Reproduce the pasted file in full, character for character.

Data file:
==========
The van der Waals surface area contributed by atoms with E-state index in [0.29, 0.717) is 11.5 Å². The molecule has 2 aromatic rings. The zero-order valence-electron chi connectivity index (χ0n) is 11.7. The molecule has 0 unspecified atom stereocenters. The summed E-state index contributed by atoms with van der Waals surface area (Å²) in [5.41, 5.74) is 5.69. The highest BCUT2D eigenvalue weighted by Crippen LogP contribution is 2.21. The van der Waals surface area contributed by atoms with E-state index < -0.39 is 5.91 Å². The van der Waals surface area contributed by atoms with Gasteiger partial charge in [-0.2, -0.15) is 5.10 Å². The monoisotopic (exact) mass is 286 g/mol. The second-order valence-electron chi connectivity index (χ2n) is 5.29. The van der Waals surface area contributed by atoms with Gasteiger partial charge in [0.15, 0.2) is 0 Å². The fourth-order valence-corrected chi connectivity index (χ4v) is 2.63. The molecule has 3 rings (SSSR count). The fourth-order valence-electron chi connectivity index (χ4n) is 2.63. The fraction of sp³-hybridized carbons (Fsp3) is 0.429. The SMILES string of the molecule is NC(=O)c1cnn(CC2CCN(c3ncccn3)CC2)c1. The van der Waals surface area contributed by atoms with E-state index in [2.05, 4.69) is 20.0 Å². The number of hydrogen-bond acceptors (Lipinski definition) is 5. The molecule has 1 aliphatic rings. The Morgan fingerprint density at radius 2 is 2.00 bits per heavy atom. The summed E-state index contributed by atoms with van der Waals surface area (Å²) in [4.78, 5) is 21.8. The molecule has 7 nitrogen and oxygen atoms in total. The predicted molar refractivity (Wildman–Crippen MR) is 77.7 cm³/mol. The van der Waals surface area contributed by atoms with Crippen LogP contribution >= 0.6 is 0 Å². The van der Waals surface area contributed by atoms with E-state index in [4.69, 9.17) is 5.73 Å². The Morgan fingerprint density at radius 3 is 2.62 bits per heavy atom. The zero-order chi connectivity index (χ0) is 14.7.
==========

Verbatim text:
The van der Waals surface area contributed by atoms with E-state index in [0.29, 0.717) is 11.5 Å². The molecule has 2 aromatic rings. The zero-order valence-electron chi connectivity index (χ0n) is 11.7. The molecule has 0 unspecified atom stereocenters. The summed E-state index contributed by atoms with van der Waals surface area (Å²) in [5.41, 5.74) is 5.69. The highest BCUT2D eigenvalue weighted by Crippen LogP contribution is 2.21. The van der Waals surface area contributed by atoms with E-state index < -0.39 is 5.91 Å². The van der Waals surface area contributed by atoms with Gasteiger partial charge in [-0.2, -0.15) is 5.10 Å². The monoisotopic (exact) mass is 286 g/mol. The second-order valence-electron chi connectivity index (χ2n) is 5.29. The van der Waals surface area contributed by atoms with Gasteiger partial charge in [0.15, 0.2) is 0 Å². The fourth-order valence-corrected chi connectivity index (χ4v) is 2.63. The molecule has 3 rings (SSSR count). The fourth-order valence-electron chi connectivity index (χ4n) is 2.63. The fraction of sp³-hybridized carbons (Fsp3) is 0.429. The SMILES string of the molecule is NC(=O)c1cnn(CC2CCN(c3ncccn3)CC2)c1. The van der Waals surface area contributed by atoms with E-state index in [2.05, 4.69) is 20.0 Å². The number of hydrogen-bond acceptors (Lipinski definition) is 5. The molecule has 1 aliphatic rings. The Morgan fingerprint density at radius 2 is 2.00 bits per heavy atom. The summed E-state index contributed by atoms with van der Waals surface area (Å²) in [4.78, 5) is 21.8. The molecule has 7 nitrogen and oxygen atoms in total. The predicted molar refractivity (Wildman–Crippen MR) is 77.7 cm³/mol. The van der Waals surface area contributed by atoms with Crippen LogP contribution >= 0.6 is 0 Å². The van der Waals surface area contributed by atoms with E-state index in [4.69, 9.17) is 5.73 Å². The Morgan fingerprint density at radius 3 is 2.62 bits per heavy atom. The zero-order chi connectivity index (χ0) is 14.7.